Monday, January 2, 2017

Finished My Name Is Lucy Barton

It's frankly a weird little book.

There's something about contemporary fiction that just doesn't do it for me. The spare minimalism is one thing. The Elizabeth Strout book reminded me of Marilynne Robinson's Gilead, which won the Pulitzer Prize for Fiction in 2005 (similarly spare and minimalist).

Elizabeth Strout photo download_zpsgwtdxnju.jpg 
Strout's book is much better, thank goodness. With My Name Is Lucy Barton, I can actually recall the story, the tempo and crescendo, of the novel. There was a kind of emotional gut punch near the end there, so I can see why the book got prodigious praise. I mean really, it got a ridiculous amount of praise for such a slim novel. Indeed, its slimness seems to be one of its main virtues. I guess critics thought Strout packed an emotional wallop for such a tiny tome.

The other thing is the obligatory politically correct left-wing politics. The main character Lucy lives in New York City, after having grown up in poverty (and family household abuse) in Illinois. It's thus got the sensibility of the East Coast leftist elites, a sensibility that's just been rejected at the ballot box with Donald Trump's election in November.

But then, I found out about the book at the New York Times, so I'm only inflicting punishment on myself.

I don't want to overdo it, though.

As you know, I just love to read. The book has its moments. I just think it's popular because it checks all the right leftist boxes. It name-checks homosexuals and the AIDS crisis, making the reader get all emotional for the "toll" on the victims, as the novel's flashbacks are set in the 1980s. And there's also the au courant feminist epistemology. The book makes it cool for marriages to end in divorce. You know, the demise of these unions is all about feeding the "me" culture. Marriages aren't about struggle, emotional toil, and the hard work of making relationships work --- to say nothing of sticking it out for the children. I mean shoot, when Lucy bails on her marriage, she knowingly bails out on her children, despite the umpteen times she expresses her everlasting love for them throughout the story. Strout doesn't dwell on that (and on that inconsistency). She doesn't dwell on how Lucy might be screwing up her kids to feed her own happiness. It's a "me" thing, you see. Lucy's sad about her divorce. Sure. That's part of the emotion of the book. But there's not much internal discussion of the sanctity of the marriage commitment in terms of family and the integrity of the matrimonial vows. That would be "old fashioned," you know.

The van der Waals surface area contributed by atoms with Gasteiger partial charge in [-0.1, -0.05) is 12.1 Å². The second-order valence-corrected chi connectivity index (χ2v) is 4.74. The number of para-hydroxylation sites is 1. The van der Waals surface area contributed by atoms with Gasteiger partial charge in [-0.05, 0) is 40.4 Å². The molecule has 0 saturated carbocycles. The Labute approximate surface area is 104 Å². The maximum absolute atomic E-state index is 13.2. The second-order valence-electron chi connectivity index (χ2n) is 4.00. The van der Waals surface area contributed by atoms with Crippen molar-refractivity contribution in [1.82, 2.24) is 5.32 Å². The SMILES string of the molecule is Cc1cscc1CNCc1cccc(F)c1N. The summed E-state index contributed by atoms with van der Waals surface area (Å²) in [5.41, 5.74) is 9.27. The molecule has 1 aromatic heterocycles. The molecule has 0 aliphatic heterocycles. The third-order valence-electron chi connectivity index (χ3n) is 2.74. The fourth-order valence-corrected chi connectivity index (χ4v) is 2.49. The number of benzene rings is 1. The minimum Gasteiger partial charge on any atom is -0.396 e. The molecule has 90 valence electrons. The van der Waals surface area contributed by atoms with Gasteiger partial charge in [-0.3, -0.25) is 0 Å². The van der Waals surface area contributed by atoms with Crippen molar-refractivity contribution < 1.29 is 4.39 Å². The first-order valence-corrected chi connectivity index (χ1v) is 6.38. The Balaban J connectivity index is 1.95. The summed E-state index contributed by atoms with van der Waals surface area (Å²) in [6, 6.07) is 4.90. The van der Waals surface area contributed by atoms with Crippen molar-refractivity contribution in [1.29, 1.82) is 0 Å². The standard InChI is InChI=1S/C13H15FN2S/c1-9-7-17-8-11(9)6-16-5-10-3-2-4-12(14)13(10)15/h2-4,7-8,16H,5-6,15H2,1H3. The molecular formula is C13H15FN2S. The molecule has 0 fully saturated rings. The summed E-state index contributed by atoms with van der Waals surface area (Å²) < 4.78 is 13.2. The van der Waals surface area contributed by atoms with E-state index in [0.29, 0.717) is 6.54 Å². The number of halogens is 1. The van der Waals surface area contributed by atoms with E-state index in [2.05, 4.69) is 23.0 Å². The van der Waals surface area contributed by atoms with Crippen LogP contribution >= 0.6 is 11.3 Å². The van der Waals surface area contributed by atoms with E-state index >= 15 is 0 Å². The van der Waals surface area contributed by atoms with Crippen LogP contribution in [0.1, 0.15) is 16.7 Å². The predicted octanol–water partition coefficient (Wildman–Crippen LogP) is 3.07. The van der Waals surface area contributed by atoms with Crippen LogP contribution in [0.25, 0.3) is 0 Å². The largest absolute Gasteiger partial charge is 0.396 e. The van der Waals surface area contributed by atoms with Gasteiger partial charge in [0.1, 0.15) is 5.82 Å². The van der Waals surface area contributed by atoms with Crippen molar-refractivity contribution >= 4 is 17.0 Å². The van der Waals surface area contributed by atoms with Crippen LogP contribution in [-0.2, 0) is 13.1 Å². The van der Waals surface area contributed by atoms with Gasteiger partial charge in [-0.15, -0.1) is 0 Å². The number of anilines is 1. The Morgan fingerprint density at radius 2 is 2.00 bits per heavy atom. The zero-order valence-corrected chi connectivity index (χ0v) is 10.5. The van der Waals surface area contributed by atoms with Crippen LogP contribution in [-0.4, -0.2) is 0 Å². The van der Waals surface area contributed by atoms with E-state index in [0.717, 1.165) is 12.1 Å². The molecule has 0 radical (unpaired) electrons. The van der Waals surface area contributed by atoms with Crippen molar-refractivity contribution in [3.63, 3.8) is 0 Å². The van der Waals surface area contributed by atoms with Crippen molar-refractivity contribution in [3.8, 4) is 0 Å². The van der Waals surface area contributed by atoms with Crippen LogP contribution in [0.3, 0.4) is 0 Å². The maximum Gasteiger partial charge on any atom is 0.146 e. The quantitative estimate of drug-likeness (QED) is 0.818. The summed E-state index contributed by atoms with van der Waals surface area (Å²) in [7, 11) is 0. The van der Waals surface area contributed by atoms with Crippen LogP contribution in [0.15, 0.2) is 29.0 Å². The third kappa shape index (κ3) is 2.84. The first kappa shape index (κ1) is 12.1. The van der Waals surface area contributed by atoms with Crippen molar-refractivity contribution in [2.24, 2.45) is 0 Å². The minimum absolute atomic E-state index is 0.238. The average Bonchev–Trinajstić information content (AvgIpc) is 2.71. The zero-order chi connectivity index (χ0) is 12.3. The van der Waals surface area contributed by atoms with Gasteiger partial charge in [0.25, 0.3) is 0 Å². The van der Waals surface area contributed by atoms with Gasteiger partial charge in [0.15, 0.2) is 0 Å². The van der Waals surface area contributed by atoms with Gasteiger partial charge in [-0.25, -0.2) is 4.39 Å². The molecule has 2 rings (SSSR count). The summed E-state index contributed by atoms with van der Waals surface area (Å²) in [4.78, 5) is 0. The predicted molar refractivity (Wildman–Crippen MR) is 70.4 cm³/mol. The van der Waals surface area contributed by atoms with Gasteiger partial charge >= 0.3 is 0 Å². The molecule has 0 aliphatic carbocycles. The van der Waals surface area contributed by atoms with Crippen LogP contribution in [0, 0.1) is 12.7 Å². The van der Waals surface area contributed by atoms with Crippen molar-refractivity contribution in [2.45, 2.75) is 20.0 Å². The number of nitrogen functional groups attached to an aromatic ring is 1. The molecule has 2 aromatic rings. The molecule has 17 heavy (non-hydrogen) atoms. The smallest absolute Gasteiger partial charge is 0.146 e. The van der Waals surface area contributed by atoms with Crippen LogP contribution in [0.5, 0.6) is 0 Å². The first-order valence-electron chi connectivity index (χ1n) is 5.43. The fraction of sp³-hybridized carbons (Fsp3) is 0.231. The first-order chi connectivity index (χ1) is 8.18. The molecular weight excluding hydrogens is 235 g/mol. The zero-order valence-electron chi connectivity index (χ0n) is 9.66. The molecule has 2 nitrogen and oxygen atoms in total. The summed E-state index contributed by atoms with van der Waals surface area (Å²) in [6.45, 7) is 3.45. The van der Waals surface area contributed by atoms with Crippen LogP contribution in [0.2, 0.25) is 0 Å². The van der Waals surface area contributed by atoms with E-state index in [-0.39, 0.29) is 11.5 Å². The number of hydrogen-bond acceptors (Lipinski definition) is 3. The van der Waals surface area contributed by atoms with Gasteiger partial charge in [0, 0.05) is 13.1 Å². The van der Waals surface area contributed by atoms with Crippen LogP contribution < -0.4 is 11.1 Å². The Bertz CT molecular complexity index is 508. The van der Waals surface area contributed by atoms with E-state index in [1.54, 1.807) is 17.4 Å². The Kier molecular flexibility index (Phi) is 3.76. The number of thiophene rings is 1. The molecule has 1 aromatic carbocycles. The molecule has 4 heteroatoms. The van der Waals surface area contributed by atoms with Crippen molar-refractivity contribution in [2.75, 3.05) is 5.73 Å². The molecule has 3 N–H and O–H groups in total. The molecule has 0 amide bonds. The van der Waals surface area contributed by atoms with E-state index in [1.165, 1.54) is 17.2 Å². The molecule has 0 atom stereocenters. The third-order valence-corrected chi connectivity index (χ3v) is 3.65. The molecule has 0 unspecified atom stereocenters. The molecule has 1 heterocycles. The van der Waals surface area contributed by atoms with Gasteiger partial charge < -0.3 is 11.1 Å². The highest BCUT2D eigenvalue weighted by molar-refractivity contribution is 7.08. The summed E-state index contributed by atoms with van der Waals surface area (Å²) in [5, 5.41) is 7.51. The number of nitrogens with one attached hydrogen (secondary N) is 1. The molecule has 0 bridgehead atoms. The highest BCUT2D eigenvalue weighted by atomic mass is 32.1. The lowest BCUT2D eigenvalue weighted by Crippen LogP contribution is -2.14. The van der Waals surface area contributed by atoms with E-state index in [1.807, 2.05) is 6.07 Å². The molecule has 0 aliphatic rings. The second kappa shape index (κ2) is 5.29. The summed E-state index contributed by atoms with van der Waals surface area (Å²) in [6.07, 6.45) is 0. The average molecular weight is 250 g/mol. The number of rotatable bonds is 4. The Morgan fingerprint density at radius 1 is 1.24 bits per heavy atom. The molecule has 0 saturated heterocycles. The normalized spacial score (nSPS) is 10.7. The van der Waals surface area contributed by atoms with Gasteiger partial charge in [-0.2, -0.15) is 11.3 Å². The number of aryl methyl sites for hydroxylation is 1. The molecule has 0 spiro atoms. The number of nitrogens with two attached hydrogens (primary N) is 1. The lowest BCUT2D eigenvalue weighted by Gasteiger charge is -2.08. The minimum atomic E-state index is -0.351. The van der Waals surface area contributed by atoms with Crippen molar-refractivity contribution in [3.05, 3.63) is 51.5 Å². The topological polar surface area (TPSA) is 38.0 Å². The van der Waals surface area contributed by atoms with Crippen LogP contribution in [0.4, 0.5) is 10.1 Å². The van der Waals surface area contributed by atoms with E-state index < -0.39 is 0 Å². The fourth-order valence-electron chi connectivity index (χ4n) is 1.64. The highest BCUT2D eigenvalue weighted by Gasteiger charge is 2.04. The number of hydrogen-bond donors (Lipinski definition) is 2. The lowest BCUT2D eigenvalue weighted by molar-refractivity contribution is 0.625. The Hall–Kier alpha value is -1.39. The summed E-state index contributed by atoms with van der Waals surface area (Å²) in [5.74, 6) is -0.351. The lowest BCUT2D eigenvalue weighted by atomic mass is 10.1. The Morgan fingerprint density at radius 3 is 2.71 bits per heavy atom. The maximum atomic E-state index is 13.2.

In any case, it's best to be well-rounded, which is why I read all this stuff in the first place. It certainly gives me something to blog about. And of course I can drop names with my leftist colleagues. When I do I'm usually way more well-read than my college's hipster leftist professors.

So, if you're up for a quick read, and a fairly pleasurable one, all things considered, check it out.

At Amazon, My Name Is Lucy Barton.